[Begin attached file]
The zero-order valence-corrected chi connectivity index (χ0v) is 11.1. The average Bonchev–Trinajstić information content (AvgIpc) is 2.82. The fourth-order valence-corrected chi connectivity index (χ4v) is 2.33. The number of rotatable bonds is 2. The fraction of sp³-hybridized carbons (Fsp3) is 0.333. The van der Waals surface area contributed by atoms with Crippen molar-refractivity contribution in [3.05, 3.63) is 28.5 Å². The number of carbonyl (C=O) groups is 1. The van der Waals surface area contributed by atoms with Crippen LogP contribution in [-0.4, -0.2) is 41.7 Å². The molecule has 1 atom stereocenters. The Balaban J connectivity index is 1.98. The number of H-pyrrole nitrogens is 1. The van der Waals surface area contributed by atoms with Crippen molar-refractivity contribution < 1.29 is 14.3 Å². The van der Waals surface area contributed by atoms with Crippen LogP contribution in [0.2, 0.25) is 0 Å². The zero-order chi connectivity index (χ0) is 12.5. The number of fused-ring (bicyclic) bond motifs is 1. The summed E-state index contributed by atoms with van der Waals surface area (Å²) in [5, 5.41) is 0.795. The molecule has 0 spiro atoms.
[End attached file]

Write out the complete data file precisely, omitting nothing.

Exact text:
The zero-order valence-corrected chi connectivity index (χ0v) is 11.1. The average Bonchev–Trinajstić information content (AvgIpc) is 2.82. The fourth-order valence-corrected chi connectivity index (χ4v) is 2.33. The number of rotatable bonds is 2. The fraction of sp³-hybridized carbons (Fsp3) is 0.333. The van der Waals surface area contributed by atoms with Crippen molar-refractivity contribution in [3.05, 3.63) is 28.5 Å². The number of carbonyl (C=O) groups is 1. The van der Waals surface area contributed by atoms with Crippen LogP contribution in [-0.4, -0.2) is 41.7 Å². The molecule has 1 atom stereocenters. The Balaban J connectivity index is 1.98. The number of H-pyrrole nitrogens is 1. The van der Waals surface area contributed by atoms with Crippen molar-refractivity contribution < 1.29 is 14.3 Å². The van der Waals surface area contributed by atoms with Crippen LogP contribution in [0.2, 0.25) is 0 Å². The zero-order chi connectivity index (χ0) is 12.5. The number of fused-ring (bicyclic) bond motifs is 1. The summed E-state index contributed by atoms with van der Waals surface area (Å²) in [5, 5.41) is 0.795. The molecule has 0 spiro atoms.